As a general recommendation, most adult males and non-menstruating adult women would benefit from taking 25 to 50 mg of bioidentical progesterone per a day, taken in the evening one hour before bed, as it can also promote sleep. For optimal bioavailability, progesterone needs to be mixed into natural vitamin E. The difference in bioavailability between taking progesterone orally without vitamin E and taking it with vitamin E is 45 minutes versus 48 hours.

Pre-menopausal women can also take progesterone but it is the last half of their cycle, approximately 14 days after the last day of their period and stopping when period returns. Another good reason for taking progesterone with vitamin E is because it binds to red blood cells, which allows the progesterone to be carried throughout your body and be distributed to where it’s needed the most.

Simply Progesterone by Health Natura is premixed with vitamin E and MCT oil. You can also make your own by dissolving pure USP progesterone powder into one capsule of a high-quality vitamin E, and then rub the mixture on your gums. Fifty milligrams of powdered progesterone is about 1/32 teaspoon.

Do not use synthetic vitamin E (alpha tocopherol acetate — the acetate indicates that it’s synthetic). Natural vitamin E will be labeled “d alpha tocopherol.” This is the pure D isomer, which is what your body can use. There are also other vitamin E isomers, and you want the complete spectrum of tocopherols and tocotrienols, specifically the beta, gamma, and delta types, in the effective D isomer.

I do not recommend transdermal progesterone, as your skin expresses high levels of 5-alpha reductase enzyme, which causes a significant portion of the progesterone you’re taking to be irreversibly converted primarily into allopregnanolone and cannot be converted back into progesterone.

Preventing Exposure Is Key

Of course, prevention — minimizing your exposure — really needs to be your first line of defense against microplastics. While that sounds easy enough, it can be tricky business, for the simple reason that micro- and nanoplastics are all around us, in our food, water, household dust, clothing, household and personal care items and even the air we breathe.

That said, making a concerted effort to rid your household of plastic can go a long way toward minimizing your and your children’s exposure. Here are a few pointers to get you started:

Filter your tap water and avoid water bottled in plastic — If you need to buy bottled water, opt for glass bottles. Also make sure the filter you use to purify your tap water can filter out microplastics.

Boil hard tap water — If you have hard tap water, consider boiling it before using it for cooking or drinking, as hard water traps more microplastics. Recent research shows boiling hard tap water for five minutes removes up to 90% of the microplastics in the water.17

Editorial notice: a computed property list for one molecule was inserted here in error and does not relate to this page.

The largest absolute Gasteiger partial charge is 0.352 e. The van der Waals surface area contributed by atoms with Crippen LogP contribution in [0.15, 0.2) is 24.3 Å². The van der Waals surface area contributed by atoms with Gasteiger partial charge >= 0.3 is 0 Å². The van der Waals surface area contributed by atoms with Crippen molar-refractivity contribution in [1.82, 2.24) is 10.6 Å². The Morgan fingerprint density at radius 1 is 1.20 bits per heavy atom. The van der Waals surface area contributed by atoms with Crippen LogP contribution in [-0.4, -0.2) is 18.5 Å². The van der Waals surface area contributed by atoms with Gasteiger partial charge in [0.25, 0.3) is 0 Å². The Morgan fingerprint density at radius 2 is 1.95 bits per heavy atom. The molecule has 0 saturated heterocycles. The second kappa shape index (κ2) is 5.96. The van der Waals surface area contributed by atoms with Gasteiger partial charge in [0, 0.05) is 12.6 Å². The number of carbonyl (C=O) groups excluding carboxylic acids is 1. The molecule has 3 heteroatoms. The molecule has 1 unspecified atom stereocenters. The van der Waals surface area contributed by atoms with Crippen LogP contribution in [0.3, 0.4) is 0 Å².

Choose alternatives to plastic packaging — Opt for products packaged in glass, metal, or paper instead of plastic. This can significantly reduce the amount of plastic waste that potentially breaks down into microplastics. At home, use wax paper, parchment paper or paper bags to store foods rather than plastic wrap.

Use reusable containers — Replace single-use plastic bottles, cups, and containers with reusable alternatives made from safer materials like stainless steel or glass.

Never microwave plastics — Heat can cause plastics to leach chemicals into food. Use glass or ceramic containers for microwaving.

Avoid plastic cutting boards — Opt for wood or glass cutting boards instead.

Opt for natural fibers — Whenever possible, choose clothing and other textile products made from natural fibers like cotton, wool and linen, as synthetic fabrics such as polyester shed microfibers and leach xenoestrogens.

Wash synthetic clothes less frequently — When washing synthetic textiles, use a microfiber filter in your washing machine to trap synthetic fibers and prevent them from entering the water system.

Opt for food grade cosmetics and personal care products — Some cosmetics, toothpastes, and personal care products contain microbeads or other plastic particles. Look for products free of these materials. Ideally, opt for all-natural, food grade products.

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How to Detox Microplastics

Even if you’re diligent about avoiding plastics, some exposure will likely remain, so detoxing is another important strategy. Land cites research showing that blood donation can lower the levels of certain plastic chemicals in your blood, such as PFAS. If your iron levels are high, getting regular phlebotomy would help you kill two birds with one stone, so to speak, as blood donation is also the only way to lower your iron level.

One of the most effective ways to excrete microplastics from your tissues though is through sweating. I recommend using a near-infrared sauna with low EMFs for this purpose, as the near-infrared rays can penetrate far deeper into your body than far-infrared.

Other benefits of sauna use include improved cardiovascular fitness and reduced all-cause mortality, lower blood pressure, reduced dementia risk, improved mental health, strengthened immune function, improved athletic endurance, reduced inflammation, stem cell activation, improved insulin sensitivity and a reduction in stress hormones.

General Guidance for Sauna Use

Classical Finnish saunas are typically heated to 170 degrees F. or higher. An infrared sauna will rarely get that high, however, which means you may need to stay in a bit longer to get a good sweat. A benefit of SaunaSpace’s near- and mid-infrared bulbs is that you’re heating up from deeper within, so the air temperature doesn’t need to be as high as a traditional sauna for you to sweat.

As a general recommendation, stay in the sauna for 20 to 30 minutes, or until you reach subjective fatigue, which is a sign that you’ve maxed out the benefits you’re going to get. It’s not about reaching a point of suffering — just that point where you’re feeling mildly anxious and tired and want to get out.